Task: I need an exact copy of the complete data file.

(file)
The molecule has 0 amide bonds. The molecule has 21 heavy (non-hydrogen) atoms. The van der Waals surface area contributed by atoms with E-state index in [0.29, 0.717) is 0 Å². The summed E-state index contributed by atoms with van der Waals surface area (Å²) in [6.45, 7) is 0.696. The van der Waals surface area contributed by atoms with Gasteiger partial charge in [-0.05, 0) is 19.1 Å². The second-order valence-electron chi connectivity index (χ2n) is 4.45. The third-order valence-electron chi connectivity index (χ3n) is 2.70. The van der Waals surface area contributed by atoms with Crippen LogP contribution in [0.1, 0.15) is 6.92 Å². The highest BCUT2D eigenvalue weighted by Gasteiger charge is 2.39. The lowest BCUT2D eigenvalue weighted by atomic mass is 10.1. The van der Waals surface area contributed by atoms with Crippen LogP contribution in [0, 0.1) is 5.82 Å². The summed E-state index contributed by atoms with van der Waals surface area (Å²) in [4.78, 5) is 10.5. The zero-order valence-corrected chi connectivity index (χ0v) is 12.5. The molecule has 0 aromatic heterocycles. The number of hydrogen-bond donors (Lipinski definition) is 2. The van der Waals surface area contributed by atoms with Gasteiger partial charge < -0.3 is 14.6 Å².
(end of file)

The molecule has 0 amide bonds. The molecule has 21 heavy (non-hydrogen) atoms. The van der Waals surface area contributed by atoms with E-state index in [0.29, 0.717) is 0 Å². The summed E-state index contributed by atoms with van der Waals surface area (Å²) in [6.45, 7) is 0.696. The van der Waals surface area contributed by atoms with Gasteiger partial charge in [-0.05, 0) is 19.1 Å². The second-order valence-electron chi connectivity index (χ2n) is 4.45. The third-order valence-electron chi connectivity index (χ3n) is 2.70. The van der Waals surface area contributed by atoms with Crippen LogP contribution in [0.1, 0.15) is 6.92 Å². The highest BCUT2D eigenvalue weighted by Gasteiger charge is 2.39. The lowest BCUT2D eigenvalue weighted by atomic mass is 10.1. The van der Waals surface area contributed by atoms with Crippen LogP contribution in [0, 0.1) is 5.82 Å². The summed E-state index contributed by atoms with van der Waals surface area (Å²) in [4.78, 5) is 10.5. The zero-order valence-corrected chi connectivity index (χ0v) is 12.5. The molecule has 0 aromatic heterocycles. The number of hydrogen-bond donors (Lipinski definition) is 2. The van der Waals surface area contributed by atoms with Gasteiger partial charge < -0.3 is 14.6 Å².